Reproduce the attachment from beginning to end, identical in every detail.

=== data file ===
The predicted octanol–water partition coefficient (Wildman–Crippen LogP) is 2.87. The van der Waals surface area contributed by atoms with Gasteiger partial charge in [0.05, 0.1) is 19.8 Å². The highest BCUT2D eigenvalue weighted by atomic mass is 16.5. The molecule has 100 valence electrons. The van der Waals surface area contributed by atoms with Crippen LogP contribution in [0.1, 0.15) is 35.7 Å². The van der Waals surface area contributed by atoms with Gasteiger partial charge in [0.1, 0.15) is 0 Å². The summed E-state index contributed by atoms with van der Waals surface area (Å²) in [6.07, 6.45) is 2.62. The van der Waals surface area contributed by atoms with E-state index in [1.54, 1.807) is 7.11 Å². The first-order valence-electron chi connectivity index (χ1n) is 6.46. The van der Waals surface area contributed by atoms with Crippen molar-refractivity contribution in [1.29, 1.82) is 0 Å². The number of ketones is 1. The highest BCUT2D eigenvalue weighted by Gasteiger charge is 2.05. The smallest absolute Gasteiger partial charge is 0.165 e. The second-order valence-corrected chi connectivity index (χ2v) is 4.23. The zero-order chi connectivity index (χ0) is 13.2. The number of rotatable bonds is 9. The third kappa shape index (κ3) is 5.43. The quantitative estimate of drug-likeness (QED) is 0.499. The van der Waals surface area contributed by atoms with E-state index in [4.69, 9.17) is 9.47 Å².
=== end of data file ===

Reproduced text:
The predicted octanol–water partition coefficient (Wildman–Crippen LogP) is 2.87. The van der Waals surface area contributed by atoms with Gasteiger partial charge in [0.05, 0.1) is 19.8 Å². The highest BCUT2D eigenvalue weighted by atomic mass is 16.5. The molecule has 100 valence electrons. The van der Waals surface area contributed by atoms with Crippen LogP contribution in [0.1, 0.15) is 35.7 Å². The van der Waals surface area contributed by atoms with Gasteiger partial charge in [0.1, 0.15) is 0 Å². The summed E-state index contributed by atoms with van der Waals surface area (Å²) in [6.07, 6.45) is 2.62. The van der Waals surface area contributed by atoms with E-state index in [1.54, 1.807) is 7.11 Å². The first-order valence-electron chi connectivity index (χ1n) is 6.46. The van der Waals surface area contributed by atoms with Crippen molar-refractivity contribution in [1.29, 1.82) is 0 Å². The number of ketones is 1. The highest BCUT2D eigenvalue weighted by Gasteiger charge is 2.05. The smallest absolute Gasteiger partial charge is 0.165 e. The second-order valence-corrected chi connectivity index (χ2v) is 4.23. The zero-order chi connectivity index (χ0) is 13.2. The number of rotatable bonds is 9. The third kappa shape index (κ3) is 5.43. The quantitative estimate of drug-likeness (QED) is 0.499. The van der Waals surface area contributed by atoms with E-state index in [4.69, 9.17) is 9.47 Å².